”We remain deeply concerned about all of the politically motivated arrests, detentions, and charges in Egypt. These actions raise questions about the rule of law being applied impartially and equitably, and do not move Egypt's transition forward,” State Department spokeswoman Marie Harf said in Washington.

Although Sissi reiterated in his speech that Egypt is for all its people, security forces continue to crack down on the Brotherhood, the state's oldest and most organized group and which won all five elections since the downfall of autocratic president Hosni Mubarak in 2011.

Some 16 pro-Brotherhood students are due to stand trial on Saturday for protesting without permission, according to judicial sources. The authorities also froze the funds of 572 leaders of the Muslim Brotherhood, including Pakinam el-Sharkawi, Morsi's political adviser.

Continuing clashes

Clashes between protesters and security forces also continued for a second day on Tuesday at Al Azhar University, a main stage of violent protests since the start of its fall semester in September and in which nine have been killed.

Judicial sources said 34 pro-Brotherhood protesters from Azhar University were sent to jail for 15 days pending investigations over causing chaos at the university and resisting authorities as well as damaging public property.

Egypt is pushing through with a roadmap to political transition that could see new parliamentary and presidential elections next year. A referendum on a new constitution is due to take place in mid-January.

Minister of Social Solidarity Ahmed al-Borei said in remarks carried by state media on Tuesday that the “door is open” for members of the Muslim Brotherhood who have not been involved in violence to run in the presidential and parliamentary elections as individual candidates.

He also said the presidency is planning to carry out the presidential contest before parliamentary elections next year, changing a roadmap to democracy that the army outlined in July.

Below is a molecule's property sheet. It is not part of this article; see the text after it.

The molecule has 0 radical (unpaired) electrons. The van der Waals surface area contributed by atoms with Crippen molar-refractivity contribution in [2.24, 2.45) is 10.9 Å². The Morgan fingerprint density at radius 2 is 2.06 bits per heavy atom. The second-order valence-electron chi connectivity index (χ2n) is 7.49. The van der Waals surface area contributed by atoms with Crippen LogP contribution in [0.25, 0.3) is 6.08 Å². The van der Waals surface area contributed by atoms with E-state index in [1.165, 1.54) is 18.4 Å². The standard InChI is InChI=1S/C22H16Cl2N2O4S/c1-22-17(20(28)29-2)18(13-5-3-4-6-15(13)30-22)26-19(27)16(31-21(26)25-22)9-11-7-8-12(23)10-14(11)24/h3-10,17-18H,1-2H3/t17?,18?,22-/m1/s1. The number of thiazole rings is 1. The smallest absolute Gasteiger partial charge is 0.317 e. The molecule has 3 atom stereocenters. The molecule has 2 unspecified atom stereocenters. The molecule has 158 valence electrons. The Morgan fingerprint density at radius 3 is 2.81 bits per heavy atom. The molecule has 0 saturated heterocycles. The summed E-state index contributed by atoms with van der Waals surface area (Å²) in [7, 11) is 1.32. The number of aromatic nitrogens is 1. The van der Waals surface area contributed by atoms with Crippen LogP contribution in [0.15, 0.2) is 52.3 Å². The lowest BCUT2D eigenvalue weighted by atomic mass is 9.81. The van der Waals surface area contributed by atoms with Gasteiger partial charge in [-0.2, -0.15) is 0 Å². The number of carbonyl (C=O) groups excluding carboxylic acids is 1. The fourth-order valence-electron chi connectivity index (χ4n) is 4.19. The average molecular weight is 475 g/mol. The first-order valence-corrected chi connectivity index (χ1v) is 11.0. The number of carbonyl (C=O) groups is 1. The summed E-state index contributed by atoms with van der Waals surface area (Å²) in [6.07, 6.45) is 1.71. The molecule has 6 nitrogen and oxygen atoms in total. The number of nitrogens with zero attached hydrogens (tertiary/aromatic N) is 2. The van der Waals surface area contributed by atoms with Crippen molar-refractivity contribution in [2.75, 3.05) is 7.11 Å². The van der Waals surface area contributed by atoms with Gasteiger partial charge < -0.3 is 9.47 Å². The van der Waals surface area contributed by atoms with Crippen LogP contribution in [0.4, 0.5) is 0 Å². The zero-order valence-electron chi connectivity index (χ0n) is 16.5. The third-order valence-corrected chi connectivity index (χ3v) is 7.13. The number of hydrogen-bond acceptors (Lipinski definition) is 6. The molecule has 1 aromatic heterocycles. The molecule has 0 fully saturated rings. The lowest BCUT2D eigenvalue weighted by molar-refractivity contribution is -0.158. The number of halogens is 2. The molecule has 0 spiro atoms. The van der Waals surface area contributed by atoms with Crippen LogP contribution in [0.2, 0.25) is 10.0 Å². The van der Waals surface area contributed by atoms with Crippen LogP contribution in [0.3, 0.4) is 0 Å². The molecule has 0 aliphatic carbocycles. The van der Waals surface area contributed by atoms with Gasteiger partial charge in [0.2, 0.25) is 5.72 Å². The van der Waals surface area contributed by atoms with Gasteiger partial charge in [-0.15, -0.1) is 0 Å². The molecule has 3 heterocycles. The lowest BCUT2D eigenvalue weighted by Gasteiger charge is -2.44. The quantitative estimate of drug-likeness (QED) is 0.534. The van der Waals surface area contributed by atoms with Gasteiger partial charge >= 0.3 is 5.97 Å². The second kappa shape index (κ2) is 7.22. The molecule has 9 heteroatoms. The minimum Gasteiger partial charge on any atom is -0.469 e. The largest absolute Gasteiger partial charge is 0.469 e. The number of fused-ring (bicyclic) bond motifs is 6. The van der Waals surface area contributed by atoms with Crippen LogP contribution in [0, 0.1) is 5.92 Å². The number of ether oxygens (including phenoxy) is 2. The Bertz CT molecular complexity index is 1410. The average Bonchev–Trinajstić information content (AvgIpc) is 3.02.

Interim President Adly Mansour is due soon to issue a statement setting the schedule and timeframe of both elections, the presidency said in a statement.

You May Like

Video Experts Warn World Losing Ebola Fight

Doctors Without Borders says world is losing battle against Ebola, unless wealthy nations dispatch specialized biological disaster response teams More

Video Experts: Rise of Islamic State Significant Development in Jihadism

Many analysts contend the group - which grew out of al-Qaida in Iraq - has been rebuilding for years More

US-Based Hong Kongers Pledge Support for Pro-Democracy Activists

Democracy advocates call on Chinese living abroad to join them in opposing new election rules for their home territory More

This forum has been closed.
Comment Sorting
Comments
     
by: Shimoru from: Japan
January 01, 2014 2:03 PM
what is the difference between Egyptians, Philistinians, Syrians, Jordanians, Iraqis... does anyone can tell me what is the difference between these people..??

Featured Videos

Your JavaScript is turned off or you have an old version of Adobe's Flash Player. Get the latest Flash player.
Larger Than Life Chinese Lanterns Make Southern California Appearancei
X
Elizabeth Lee
September 02, 2014 8:57 PM
Chinese lanterns with a long history are lighting up in 21st century style at the Los Angeles County Fair in southern California. Visitors can see traditional lanterns that hang, but also lanterns in the shape of animals, iconic landmarks and many other objects, all created by artisans from a place in China known for its lanterns. Elizabeth Lee has the details from the fair in the city of Pomona.